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Disclaimer: I am kind of cross-posting this question on the Texas Instruments Forum, but I haven't gotten any response there for five days. I am pretty new to embedded programming, so please point out if you need additional information or if my approach is nonsensical.

Motivation

I have an embedded device with a DM3730 processor from Texas Instruments (The same you find on the Beagleboard -xm) The processor is connected to an LCD Display through its Display Subsystem (DSS). The display seems very dark and has to be gamma corrected. Fortunately, the DSS has a Palette/gamma lookup-table. Unfortunately, I am unable to get it to work.

What I found out

I found a similar question on the Texas Instruments Forum for a comparable processor and a TI employee gave the following explanation (emphasis mine):

I don't think there is any support in the current Linux kernel for color indexed graphics, but it is fairly easy to enable from the application level through direct register configuration.

[...]

Next, declare an array of 256 unsigned integers and populate it with the RGB values you want for each color index entry.

Set DISPC_GFX_TABLE_BA to the physical address of the previously configured array (Note 1, this needs the physical address and not the virtual address so you will likely need to map it back. Note 2, this needs to be a 32 bit aligned address so depending on how the array is created it may be necessary to create an array of char slightly larger and populate the array such that the start is on a 32 bit boundary)

[...]

He later refers to the mem_util to translate addresses and I was able to use this to write directly to registers from the application level (user space), but I cannot figure out how to "map back" a virtual address to a physical address.

System Information

~# uname -a
Linux dm37x-evm 2.6.32.1 #1 Fri Dec 2 11:19:53 EST 2011 armv7l unknown

My Questions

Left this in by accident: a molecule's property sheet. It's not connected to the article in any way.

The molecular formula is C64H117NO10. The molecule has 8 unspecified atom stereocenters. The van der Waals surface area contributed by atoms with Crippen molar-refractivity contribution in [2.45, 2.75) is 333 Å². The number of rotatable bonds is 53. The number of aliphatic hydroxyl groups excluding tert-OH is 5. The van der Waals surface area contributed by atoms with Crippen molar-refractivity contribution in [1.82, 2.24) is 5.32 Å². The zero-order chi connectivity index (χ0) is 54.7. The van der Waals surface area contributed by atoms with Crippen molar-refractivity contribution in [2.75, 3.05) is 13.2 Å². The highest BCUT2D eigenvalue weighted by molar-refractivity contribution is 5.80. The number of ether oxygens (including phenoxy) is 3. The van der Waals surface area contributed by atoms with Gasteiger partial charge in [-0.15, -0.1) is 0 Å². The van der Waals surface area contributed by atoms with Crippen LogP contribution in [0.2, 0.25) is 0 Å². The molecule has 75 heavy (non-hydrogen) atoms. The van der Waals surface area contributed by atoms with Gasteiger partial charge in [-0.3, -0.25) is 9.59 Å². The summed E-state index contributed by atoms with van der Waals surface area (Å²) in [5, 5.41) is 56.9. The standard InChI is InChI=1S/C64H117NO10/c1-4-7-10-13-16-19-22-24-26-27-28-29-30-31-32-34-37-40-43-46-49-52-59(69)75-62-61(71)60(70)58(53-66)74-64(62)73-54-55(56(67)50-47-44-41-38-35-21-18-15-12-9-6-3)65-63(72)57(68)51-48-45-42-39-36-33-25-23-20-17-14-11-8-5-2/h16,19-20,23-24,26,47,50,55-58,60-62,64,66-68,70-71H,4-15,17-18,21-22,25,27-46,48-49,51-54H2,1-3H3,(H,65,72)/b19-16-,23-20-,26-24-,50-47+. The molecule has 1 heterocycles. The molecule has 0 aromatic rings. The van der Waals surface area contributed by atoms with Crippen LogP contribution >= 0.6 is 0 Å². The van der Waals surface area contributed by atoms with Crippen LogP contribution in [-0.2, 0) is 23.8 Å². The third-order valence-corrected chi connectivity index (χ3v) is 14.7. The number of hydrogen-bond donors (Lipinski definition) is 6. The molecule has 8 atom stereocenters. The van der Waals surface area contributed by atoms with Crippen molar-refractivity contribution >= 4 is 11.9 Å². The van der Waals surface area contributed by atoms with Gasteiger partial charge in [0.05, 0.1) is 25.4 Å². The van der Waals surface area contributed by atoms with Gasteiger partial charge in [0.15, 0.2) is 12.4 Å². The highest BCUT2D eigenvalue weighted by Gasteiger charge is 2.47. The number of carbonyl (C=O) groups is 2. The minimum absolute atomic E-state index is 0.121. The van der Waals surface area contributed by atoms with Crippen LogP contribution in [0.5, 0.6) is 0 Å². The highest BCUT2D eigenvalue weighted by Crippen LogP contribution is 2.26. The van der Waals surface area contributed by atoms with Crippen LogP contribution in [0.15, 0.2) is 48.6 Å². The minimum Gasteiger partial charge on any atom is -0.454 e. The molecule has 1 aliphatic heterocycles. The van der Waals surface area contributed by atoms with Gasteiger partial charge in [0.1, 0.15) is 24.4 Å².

• How do I map a virtual address back to a physical address?
  • Can this be done in user space? (I am envisioning that I provide an interface where the user can adjust the gamma curve)
  • Is this the right approach in general? Should I move this to kernel space (I am reluctant to do this since I don't have a lot of experience with the Linux Kernel)
  • Any good resources or examples!
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2 Answers 2

up vote 1 down vote accepted

A very specific answer to your problem, is to use CMEM, which purpose is to allocate contiuguous chunk of memory from boot time reserved memory.

In the example code below, I use cmem through the codec engine. ptr is what you use in your application to access the buffer, while physptr is what you write in the registers.

    ptr = Memory_contigAlloc(len, Memory_DEFAULTALIGNMENT);
    if(ptr == NULL) {
        debug_printf("Buffer allocation failed : buf size = %d\n", len);
        return -1;
    }
    physptr = (void *)Memory_getBufferPhysicalAddress(ptr, len, 0);

The "right" approach is effectively not to use memutil and do the whole thing in kernel.

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Do you think I should write my own kernel module or should I add a function to an existing driver e.g. drivers/video/omap/dispc.c which already defines the register DISPC_GFX_TABLE_BA, but doesn't use it? –  Lucas Apr 18 '12 at 14:29
    
@Lucas You should go with the dispc driver, and add an control in it, but then you should probably seek help from the linux-omap mailing list. In fact, figuring out the right "entry point" from userspace (ie ioctl, or framebuffer API, or V4L2 control ???) is probably the hardest part. You can take shortcuts and add your own non standard ioctl first to see how it turns out. The in kernel solution is right in the long term. –  shodanex Apr 18 '12 at 16:05
    
Thank you for your help. I got it to work with CMEM, but I am planning to move it into kernel space. –  Lucas Apr 19 '12 at 13:26

There is a CMEM driver, which is used for mapping physical memory to user-space memory. It can do virtual-to-physical translation too.

So, with this driver you can:

  1. Allocate aligned buffer
  2. Get user-space address
  3. Fill the buffer from your program
  4. Get physical address of the buffer
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